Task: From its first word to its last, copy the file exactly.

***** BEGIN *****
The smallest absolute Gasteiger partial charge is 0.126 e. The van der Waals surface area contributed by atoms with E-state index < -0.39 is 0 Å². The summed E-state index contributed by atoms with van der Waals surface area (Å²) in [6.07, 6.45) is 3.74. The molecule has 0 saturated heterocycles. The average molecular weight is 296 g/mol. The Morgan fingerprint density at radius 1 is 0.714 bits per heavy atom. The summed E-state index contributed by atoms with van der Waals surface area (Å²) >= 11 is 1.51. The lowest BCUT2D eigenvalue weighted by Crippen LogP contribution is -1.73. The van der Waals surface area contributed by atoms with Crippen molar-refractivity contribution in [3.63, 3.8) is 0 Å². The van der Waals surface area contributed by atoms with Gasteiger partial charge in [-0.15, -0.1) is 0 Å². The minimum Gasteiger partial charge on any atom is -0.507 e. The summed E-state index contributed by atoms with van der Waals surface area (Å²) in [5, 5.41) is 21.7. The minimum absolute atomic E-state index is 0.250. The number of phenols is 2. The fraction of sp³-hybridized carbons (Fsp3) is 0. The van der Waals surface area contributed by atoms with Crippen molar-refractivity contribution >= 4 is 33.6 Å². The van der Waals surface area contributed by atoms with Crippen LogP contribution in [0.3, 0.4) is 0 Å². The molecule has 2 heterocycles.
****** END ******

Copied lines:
The smallest absolute Gasteiger partial charge is 0.126 e. The van der Waals surface area contributed by atoms with E-state index < -0.39 is 0 Å². The summed E-state index contributed by atoms with van der Waals surface area (Å²) in [6.07, 6.45) is 3.74. The molecule has 0 saturated heterocycles. The average molecular weight is 296 g/mol. The Morgan fingerprint density at radius 1 is 0.714 bits per heavy atom. The summed E-state index contributed by atoms with van der Waals surface area (Å²) >= 11 is 1.51. The lowest BCUT2D eigenvalue weighted by Crippen LogP contribution is -1.73. The van der Waals surface area contributed by atoms with Crippen molar-refractivity contribution in [3.63, 3.8) is 0 Å². The van der Waals surface area contributed by atoms with Gasteiger partial charge in [-0.15, -0.1) is 0 Å². The minimum Gasteiger partial charge on any atom is -0.507 e. The summed E-state index contributed by atoms with van der Waals surface area (Å²) in [5, 5.41) is 21.7. The minimum absolute atomic E-state index is 0.250. The number of phenols is 2. The fraction of sp³-hybridized carbons (Fsp3) is 0. The van der Waals surface area contributed by atoms with Crippen molar-refractivity contribution >= 4 is 33.6 Å². The van der Waals surface area contributed by atoms with Crippen LogP contribution in [0.3, 0.4) is 0 Å². The molecule has 2 heterocycles.